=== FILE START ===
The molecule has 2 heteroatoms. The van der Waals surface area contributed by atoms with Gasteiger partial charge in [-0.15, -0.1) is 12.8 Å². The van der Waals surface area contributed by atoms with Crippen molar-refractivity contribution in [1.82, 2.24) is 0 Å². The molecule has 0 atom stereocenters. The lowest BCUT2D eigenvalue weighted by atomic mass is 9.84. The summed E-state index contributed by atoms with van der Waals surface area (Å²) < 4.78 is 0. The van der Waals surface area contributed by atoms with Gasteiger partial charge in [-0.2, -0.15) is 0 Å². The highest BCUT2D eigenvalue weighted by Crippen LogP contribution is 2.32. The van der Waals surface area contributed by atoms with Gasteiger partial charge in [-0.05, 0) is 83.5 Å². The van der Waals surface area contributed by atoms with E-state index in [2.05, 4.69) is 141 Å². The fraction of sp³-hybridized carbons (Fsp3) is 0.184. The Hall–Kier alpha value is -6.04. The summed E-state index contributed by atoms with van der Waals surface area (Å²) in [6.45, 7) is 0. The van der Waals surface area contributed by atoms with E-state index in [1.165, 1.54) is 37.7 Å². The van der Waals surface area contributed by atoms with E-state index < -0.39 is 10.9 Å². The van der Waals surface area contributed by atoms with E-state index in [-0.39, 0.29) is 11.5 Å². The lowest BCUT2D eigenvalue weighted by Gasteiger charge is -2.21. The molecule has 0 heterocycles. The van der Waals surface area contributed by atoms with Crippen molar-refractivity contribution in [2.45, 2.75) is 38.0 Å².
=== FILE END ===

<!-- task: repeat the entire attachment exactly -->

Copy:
The molecule has 2 heteroatoms. The van der Waals surface area contributed by atoms with Gasteiger partial charge in [-0.15, -0.1) is 12.8 Å². The van der Waals surface area contributed by atoms with Crippen molar-refractivity contribution in [1.82, 2.24) is 0 Å². The molecule has 0 atom stereocenters. The lowest BCUT2D eigenvalue weighted by atomic mass is 9.84. The summed E-state index contributed by atoms with van der Waals surface area (Å²) < 4.78 is 0. The van der Waals surface area contributed by atoms with Gasteiger partial charge in [-0.2, -0.15) is 0 Å². The highest BCUT2D eigenvalue weighted by Crippen LogP contribution is 2.32. The van der Waals surface area contributed by atoms with Gasteiger partial charge in [-0.05, 0) is 83.5 Å². The van der Waals surface area contributed by atoms with E-state index in [2.05, 4.69) is 141 Å². The fraction of sp³-hybridized carbons (Fsp3) is 0.184. The Hall–Kier alpha value is -6.04. The summed E-state index contributed by atoms with van der Waals surface area (Å²) in [6.45, 7) is 0. The van der Waals surface area contributed by atoms with E-state index in [1.165, 1.54) is 37.7 Å². The van der Waals surface area contributed by atoms with E-state index < -0.39 is 10.9 Å². The van der Waals surface area contributed by atoms with E-state index in [-0.39, 0.29) is 11.5 Å². The lowest BCUT2D eigenvalue weighted by Gasteiger charge is -2.21. The molecule has 0 heterocycles. The van der Waals surface area contributed by atoms with Crippen molar-refractivity contribution in [2.45, 2.75) is 38.0 Å².